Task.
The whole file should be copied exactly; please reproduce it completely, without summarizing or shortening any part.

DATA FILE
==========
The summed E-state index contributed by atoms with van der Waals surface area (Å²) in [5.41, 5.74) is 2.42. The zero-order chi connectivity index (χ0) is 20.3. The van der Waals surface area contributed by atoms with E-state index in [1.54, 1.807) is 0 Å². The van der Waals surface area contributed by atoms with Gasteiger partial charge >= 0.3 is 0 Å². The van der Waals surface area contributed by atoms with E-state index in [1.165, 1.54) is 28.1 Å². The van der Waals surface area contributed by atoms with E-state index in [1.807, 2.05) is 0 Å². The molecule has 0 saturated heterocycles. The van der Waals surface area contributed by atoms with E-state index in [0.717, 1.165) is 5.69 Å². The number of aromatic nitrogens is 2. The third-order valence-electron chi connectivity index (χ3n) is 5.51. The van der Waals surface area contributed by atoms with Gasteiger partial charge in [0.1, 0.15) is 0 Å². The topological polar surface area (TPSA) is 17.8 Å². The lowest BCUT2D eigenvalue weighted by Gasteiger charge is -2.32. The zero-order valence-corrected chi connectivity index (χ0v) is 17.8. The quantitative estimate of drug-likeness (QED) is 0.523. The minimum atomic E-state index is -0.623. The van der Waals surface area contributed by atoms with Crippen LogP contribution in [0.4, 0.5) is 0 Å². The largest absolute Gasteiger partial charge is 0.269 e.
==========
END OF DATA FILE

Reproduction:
The summed E-state index contributed by atoms with van der Waals surface area (Å²) in [5.41, 5.74) is 2.42. The zero-order chi connectivity index (χ0) is 20.3. The van der Waals surface area contributed by atoms with E-state index in [1.54, 1.807) is 0 Å². The van der Waals surface area contributed by atoms with Gasteiger partial charge >= 0.3 is 0 Å². The van der Waals surface area contributed by atoms with E-state index in [1.165, 1.54) is 28.1 Å². The van der Waals surface area contributed by atoms with E-state index in [1.807, 2.05) is 0 Å². The molecule has 0 saturated heterocycles. The van der Waals surface area contributed by atoms with E-state index in [0.717, 1.165) is 5.69 Å². The number of aromatic nitrogens is 2. The third-order valence-electron chi connectivity index (χ3n) is 5.51. The van der Waals surface area contributed by atoms with Gasteiger partial charge in [0.1, 0.15) is 0 Å². The topological polar surface area (TPSA) is 17.8 Å². The lowest BCUT2D eigenvalue weighted by Gasteiger charge is -2.32. The zero-order valence-corrected chi connectivity index (χ0v) is 17.8. The quantitative estimate of drug-likeness (QED) is 0.523. The minimum atomic E-state index is -0.623. The van der Waals surface area contributed by atoms with Crippen LogP contribution in [0.4, 0.5) is 0 Å². The largest absolute Gasteiger partial charge is 0.269 e.